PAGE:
Hi everyone! I need some sounds of really big iceberg crackling. I found some ice cracks in the sound ideas library but it's not enough. I tried also to pitch down some wood tear sounds and sound good. Anyone know how to create this sounds? I thought about goin to a mine and break stones, but i am not sure it will work. What I need is something like when the earth is breaking in a earthquake, big glaciars, big pieces of ice melting. It has to be super-big. Thanks!

  • you can contact me here: sonicsalute (at) gmail (dot) com Maybe I can help you out:) Aug 21, 2012 at 10:11

10 Answers 10


For the more close-up crackling sound, get your hands on some styrofoam peanuts and a very quiet mic/room. Crank up the gain and gather a couple handfulls. Very slowly squeeze and release the bunches of peanuts — it creates a surprisingly realistic mimicry of the crackle and creak of ice. HERE is a sample. It's relatively untreated, but you could play with pitch-shifting and filters a bit more than I did.

Combine that with various cracks, booms and thunder (as Ian mentioned) then send them all in various amounts to a reverb with a hi-cut filter. This will help create a sense of resonance through a large body.

Good luck!

  • Awesome! It really took me there!
    – Cat
    Aug 21, 2012 at 16:45
  • Great idea with the styrofoam and thunder! Aug 22, 2012 at 7:50
  • Impressive! Me gusta :-) Aug 24, 2012 at 2:27

Stick a contact/hydro mic in a plastic bowl of water and put it in your freezer and record the sound of it freezing OR once frozen take it out and pour water on it to have it start cracking. Sounds quite good, did it at University.

  • i dont have experience with contact mics, but is it safe to put it in water..i mean hydrophone is created to be in water, but what about standart contact mic?
    – Linas
    Aug 21, 2012 at 11:47

One word - thunder. Works a treat.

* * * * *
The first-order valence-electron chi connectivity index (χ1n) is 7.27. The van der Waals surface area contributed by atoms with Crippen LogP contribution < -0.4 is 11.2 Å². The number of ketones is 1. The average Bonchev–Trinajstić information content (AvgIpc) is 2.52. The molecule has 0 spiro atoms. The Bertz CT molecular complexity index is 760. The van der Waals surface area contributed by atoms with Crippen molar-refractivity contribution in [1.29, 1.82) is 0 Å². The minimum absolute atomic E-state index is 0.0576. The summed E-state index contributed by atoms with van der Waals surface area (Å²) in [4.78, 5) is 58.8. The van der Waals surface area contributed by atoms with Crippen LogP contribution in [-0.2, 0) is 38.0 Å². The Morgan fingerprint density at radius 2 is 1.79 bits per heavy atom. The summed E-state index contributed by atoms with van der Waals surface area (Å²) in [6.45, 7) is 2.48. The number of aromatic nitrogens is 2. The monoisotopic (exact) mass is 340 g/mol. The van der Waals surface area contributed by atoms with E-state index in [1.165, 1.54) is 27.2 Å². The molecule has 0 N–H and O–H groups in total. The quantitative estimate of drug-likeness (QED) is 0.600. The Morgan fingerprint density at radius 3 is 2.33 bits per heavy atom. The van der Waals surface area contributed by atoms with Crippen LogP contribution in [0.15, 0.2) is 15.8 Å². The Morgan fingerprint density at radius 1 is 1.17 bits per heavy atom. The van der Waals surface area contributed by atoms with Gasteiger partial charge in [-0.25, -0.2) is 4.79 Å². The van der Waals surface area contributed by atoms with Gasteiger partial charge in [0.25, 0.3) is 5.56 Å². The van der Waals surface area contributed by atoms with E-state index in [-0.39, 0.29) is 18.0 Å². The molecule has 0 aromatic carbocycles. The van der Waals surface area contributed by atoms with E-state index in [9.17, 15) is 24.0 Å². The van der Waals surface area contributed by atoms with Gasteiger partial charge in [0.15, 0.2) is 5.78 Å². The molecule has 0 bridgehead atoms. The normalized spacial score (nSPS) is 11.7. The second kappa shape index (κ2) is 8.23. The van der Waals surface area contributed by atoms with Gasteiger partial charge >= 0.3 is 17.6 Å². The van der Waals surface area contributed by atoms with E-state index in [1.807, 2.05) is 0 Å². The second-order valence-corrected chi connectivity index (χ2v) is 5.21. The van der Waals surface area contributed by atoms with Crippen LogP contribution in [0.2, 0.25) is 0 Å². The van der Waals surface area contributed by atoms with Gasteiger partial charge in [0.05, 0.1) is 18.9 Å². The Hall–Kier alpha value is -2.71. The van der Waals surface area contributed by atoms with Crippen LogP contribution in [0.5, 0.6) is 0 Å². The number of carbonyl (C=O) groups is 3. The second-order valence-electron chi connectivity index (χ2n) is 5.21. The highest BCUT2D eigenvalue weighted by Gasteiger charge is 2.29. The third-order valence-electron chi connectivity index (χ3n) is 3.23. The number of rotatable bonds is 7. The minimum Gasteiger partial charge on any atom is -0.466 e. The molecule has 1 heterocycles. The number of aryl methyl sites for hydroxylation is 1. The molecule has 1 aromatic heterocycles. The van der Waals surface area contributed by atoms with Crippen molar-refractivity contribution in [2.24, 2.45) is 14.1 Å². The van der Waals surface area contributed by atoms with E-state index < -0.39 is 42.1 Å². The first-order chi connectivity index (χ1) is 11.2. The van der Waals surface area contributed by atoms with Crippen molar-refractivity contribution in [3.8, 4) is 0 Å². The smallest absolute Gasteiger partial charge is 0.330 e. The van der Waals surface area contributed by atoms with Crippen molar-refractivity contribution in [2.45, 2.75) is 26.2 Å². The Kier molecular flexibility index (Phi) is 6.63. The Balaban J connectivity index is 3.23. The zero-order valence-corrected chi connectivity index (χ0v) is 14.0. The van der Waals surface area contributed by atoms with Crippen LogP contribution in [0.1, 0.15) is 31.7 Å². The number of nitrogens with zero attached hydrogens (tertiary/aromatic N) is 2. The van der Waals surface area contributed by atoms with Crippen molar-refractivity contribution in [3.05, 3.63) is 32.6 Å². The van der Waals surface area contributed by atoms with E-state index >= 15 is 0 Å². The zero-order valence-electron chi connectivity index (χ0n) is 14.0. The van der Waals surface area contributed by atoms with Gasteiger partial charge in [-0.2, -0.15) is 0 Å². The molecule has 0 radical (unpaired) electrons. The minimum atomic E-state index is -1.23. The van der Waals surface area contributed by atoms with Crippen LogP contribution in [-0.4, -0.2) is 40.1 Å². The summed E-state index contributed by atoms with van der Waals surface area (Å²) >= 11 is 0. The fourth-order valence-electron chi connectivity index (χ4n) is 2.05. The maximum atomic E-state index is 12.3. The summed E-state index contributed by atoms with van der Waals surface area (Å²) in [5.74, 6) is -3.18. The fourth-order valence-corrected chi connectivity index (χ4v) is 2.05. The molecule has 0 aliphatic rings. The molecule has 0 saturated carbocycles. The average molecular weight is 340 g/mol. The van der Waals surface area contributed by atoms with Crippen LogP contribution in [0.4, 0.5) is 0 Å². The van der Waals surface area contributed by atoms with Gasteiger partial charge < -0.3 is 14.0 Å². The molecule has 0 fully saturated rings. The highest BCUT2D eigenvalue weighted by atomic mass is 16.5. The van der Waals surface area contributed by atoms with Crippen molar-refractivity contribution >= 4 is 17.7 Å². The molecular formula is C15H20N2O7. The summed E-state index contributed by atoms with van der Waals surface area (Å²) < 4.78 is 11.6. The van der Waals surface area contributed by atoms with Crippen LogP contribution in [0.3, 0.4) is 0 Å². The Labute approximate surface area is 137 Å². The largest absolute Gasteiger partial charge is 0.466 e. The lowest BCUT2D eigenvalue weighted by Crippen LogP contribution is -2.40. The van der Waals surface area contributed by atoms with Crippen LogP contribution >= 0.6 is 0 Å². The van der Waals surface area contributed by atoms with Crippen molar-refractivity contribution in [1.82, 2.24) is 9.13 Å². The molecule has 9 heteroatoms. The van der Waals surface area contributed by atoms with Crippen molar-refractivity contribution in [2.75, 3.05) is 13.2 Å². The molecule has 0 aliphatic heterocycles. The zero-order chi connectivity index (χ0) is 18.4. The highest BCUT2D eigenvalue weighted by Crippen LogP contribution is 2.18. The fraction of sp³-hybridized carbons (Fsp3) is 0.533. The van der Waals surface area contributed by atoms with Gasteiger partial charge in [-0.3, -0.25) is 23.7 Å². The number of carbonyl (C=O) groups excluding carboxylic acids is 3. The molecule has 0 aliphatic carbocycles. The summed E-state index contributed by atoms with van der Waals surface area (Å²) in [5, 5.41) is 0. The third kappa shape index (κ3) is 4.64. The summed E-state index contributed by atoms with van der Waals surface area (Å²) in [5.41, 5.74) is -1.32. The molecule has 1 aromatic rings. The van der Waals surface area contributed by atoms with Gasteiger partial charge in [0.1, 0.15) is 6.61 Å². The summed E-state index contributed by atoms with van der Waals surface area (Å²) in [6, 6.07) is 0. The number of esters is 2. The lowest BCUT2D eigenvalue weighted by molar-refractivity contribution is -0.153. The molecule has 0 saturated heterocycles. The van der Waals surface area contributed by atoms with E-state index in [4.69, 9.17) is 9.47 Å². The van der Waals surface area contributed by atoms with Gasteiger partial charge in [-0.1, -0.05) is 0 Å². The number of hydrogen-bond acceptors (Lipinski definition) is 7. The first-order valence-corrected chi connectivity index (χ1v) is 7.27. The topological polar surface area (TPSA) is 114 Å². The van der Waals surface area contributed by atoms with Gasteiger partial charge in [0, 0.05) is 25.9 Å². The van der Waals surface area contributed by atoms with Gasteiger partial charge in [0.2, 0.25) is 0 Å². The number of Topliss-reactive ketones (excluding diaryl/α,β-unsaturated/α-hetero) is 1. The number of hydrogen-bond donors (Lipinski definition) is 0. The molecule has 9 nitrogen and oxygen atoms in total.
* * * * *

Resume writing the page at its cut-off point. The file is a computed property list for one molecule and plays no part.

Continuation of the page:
Try crushing smaller stones with larger rocks to layer under the ice cracks. Icebergs typically have some rock content based upon what was in the glacier from which the icebergs were calved.


I like Ian's suggesting of using thunder. Some pitch down lightning cracks combines with earthquake, volcano or avalanche rumbles for the low end. I'd also say rock crumbles work well. You may need to filter some of the higher frequencies so you don't hear so much of the debris and stones. If you have access to sound ideas try layering some of the footstep scuffs and impact to get snow / ice textures as well.

Good luck!



I just made an Ice bundle last week if you want to check it out. It has a ton of ice cracking , crushing and chunks of ice sliding on each other. Check it out, maybe this will help you.



add some fiber or cloth tear sounds to sweeten the top end, works surprisingly well on the kind of sound you were describing


You can quite easily make a contact mic yourself if you can get a piezo crystal speaker element such as this one from Radio Shack.
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I made one for recording the sound of ice melting. I soldered the leads to a 1/4" phone jack and sealed the cracks using a hot glue gun. Then I froze it in a bowl of water and recorded the sound of the ice cracking as I poured hot water over it. It did quite a good job of recording the cracking, just make sure to use a good quality amplifier. I'd also suggest buying a dozen or so and freezing them all, it's easy to mess up and the cracking doesn't last long for each. Good luck.


Check my Ice creaking Sound FX.


Thank you all!! You have been very helpfull. I will try to do some recordings with styrofoam peanuts and breaking walnuts so far. I will let you know the results. I share with you a recording of a big piece of plastic breaking that creaks very good also.


And I add a cool sound of ice crakling that sounds like laser (never imagined that could sound this way!): http://silentlistening.wordpress.com/2008/05/09/dispersion-of-sound-waves-in-ice-sheets/

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